Friday, September 30, 2011

Autism and Insurance Coverage State Laws

An update from the National Conference of State Legislatures has been posted to their webpage on insurance mandates by various states. The last change to a state law was posted in May 2011, but several changes will be taking effect in approximately a dozen states in 2012 based on these laws and language in the federal Affordable Care Act:

Autism and Insurance Coverage State Laws: A total of 33 states and the District of Columbia have laws related to autism and insurance coverage. At least 26 states—Arizona, Arkansas, Colorado, Connecticut, Florida, Illinois, Indiana, Iowa, Kansas, Kentucky, Louisiana, Maine, Massachusetts, Missouri, Montana, Nevada, New Hampshire, New Jersey, New Mexico, Pennsylvania, South Carolina, Texas, Vermont, Virginia, West Virginia and Wisconsin—specifically require insurers to provide coverage for the treatment of autism. Other states may require limited coverage for autism under mental health coverage or other laws.
Some states have passed laws with numerous exemptions, especially for their own state-operated insurance programs meant for families in need. Ironically, the ACA itself seems to allowing states to limit coverage of autism treatments. The reason for this is that the federal government has suggested states only need to offer specific minimums. The states have decided to follow federal minimums. For example, Arkansas amended their insurance law to read:
The law specifies that on or after January 1, 2014, to the extent that these provisions require benefits that exceed the essential health benefits specified under the federal Patient Protection and Affordable Care Act, the benefits that exceed the essential health benefits shall not be required of a health benefit plan when the plan is offered by a health care insurer in the state through the state medical exchange.
Of course, every insurance company will find a way to participate in the exchange markets if this allows the companies to decrease coverage offerings.

Most state employee plans offer coverage that is not mandated of other insurance plans, nor is offered to those enrolled in state supported programs. For example, Iowa's law reads:
Requires state employee health care plans to provide coverage for the diagnosis and treatment of autism spectrum disorders for individuals under 21 years of age.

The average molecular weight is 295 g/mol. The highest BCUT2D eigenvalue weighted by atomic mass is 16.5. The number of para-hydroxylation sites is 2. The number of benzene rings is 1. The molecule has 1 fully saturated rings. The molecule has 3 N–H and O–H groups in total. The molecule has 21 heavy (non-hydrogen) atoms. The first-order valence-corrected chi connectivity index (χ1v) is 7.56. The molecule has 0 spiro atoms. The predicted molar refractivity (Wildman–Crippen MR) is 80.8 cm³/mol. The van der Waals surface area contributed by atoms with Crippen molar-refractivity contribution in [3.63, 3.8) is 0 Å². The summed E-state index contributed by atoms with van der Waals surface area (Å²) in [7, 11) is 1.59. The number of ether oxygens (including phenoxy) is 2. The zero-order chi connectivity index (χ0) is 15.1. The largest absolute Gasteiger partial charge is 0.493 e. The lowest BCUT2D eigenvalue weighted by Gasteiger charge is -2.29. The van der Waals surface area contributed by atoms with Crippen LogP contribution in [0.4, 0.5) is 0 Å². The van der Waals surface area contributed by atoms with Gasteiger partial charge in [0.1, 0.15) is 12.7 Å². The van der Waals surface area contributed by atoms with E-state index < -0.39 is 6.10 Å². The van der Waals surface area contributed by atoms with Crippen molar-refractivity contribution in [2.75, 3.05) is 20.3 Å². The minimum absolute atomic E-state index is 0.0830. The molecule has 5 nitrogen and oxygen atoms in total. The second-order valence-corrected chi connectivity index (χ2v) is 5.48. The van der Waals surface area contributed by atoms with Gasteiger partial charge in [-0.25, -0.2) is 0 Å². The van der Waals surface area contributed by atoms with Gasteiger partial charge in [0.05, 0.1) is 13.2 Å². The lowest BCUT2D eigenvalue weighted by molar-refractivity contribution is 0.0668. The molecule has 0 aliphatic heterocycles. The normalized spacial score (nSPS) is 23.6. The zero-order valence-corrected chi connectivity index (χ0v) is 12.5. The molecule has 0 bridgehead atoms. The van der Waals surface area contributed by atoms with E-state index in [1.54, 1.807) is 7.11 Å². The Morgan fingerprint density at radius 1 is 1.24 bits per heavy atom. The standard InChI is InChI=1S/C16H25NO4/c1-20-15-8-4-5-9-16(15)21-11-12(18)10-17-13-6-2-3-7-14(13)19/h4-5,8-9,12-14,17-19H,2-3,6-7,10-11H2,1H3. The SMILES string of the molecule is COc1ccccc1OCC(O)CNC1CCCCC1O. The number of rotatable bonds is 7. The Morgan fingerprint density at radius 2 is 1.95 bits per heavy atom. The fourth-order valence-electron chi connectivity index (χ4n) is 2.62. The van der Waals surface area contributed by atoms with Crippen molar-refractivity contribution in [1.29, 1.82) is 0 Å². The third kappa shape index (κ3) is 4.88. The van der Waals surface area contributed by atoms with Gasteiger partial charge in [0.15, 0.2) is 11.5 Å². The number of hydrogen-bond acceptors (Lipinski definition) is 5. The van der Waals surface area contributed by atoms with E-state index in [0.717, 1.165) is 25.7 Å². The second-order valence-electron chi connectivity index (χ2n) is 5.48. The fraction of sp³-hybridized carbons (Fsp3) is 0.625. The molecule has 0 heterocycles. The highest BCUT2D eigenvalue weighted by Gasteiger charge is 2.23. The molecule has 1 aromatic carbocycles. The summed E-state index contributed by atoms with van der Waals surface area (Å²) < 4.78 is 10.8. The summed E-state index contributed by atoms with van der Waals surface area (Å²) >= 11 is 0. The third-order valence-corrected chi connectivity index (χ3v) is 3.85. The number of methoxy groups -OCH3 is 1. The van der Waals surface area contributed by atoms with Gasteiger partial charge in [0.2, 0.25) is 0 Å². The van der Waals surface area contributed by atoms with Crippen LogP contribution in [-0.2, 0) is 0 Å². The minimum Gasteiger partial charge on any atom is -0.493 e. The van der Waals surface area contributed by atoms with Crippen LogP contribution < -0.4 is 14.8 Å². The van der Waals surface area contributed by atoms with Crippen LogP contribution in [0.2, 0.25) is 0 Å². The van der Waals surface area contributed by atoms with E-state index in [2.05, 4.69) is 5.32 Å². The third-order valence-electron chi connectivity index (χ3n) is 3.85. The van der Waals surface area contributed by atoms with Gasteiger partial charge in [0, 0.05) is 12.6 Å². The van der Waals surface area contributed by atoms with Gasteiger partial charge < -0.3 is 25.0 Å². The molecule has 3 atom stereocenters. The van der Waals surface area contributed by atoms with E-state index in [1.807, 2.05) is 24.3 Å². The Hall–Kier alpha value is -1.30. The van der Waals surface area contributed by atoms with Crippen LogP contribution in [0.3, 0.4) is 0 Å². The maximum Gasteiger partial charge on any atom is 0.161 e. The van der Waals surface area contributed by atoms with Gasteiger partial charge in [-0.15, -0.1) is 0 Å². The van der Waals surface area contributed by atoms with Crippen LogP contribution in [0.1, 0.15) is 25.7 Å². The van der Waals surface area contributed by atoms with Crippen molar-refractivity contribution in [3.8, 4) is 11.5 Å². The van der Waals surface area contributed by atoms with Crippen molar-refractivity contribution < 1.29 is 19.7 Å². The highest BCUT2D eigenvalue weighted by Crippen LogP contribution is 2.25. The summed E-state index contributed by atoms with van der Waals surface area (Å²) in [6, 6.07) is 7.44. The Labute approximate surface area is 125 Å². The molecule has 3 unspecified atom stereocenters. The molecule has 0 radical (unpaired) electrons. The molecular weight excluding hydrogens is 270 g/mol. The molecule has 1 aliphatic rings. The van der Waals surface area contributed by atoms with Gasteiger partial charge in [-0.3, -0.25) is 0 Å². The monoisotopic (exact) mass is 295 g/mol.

The diagnosis has to be made by an "appropriate" health care provider. No specific guidelines are offered in the Iowa law, nor are they offered by most states. At least two states' laws mention the "DSM" without specifying the Diagnostic and Statistical Manual Fourth Edition, Revised. I don't know if this means coverage will expand or contract when the DSM V is published. Personally, I have no problem with laws being vague as to the diagnosis source or basis, since "autism" is an evolving diagnosis. I'd rather leave the health care issues to doctors instead of lawyers and legislators.

Read the NCSL updates and follow the links to your individual state's laws. Also, be aware that many insurance policies are set by insurance commissioners and other regulators based on the laws passed by state legislatures. This means that you should contact an insurance expert in your state if you have questions about coverage. There are too many changes between 2011 and 2014 for any person to keep up with them. Also, if court challenges to the ACA are successful, expect states and insurers to reduce various types of coverage, including autism-related insurance coverage.

Personally, I have no idea what to expect between now and 2014 in the courts or at the federal level. Follow the NCSL page, though, and you'll at least be aware of what the laws are at any moment: http://www.ncsl.org/?tabid=18246

1 comment:

  1. Thank you for writing about such an important topic. I've placed your blog in my list of autism blogs. I appreciate reading from the perspective of someone who has autism.

    ReplyDelete

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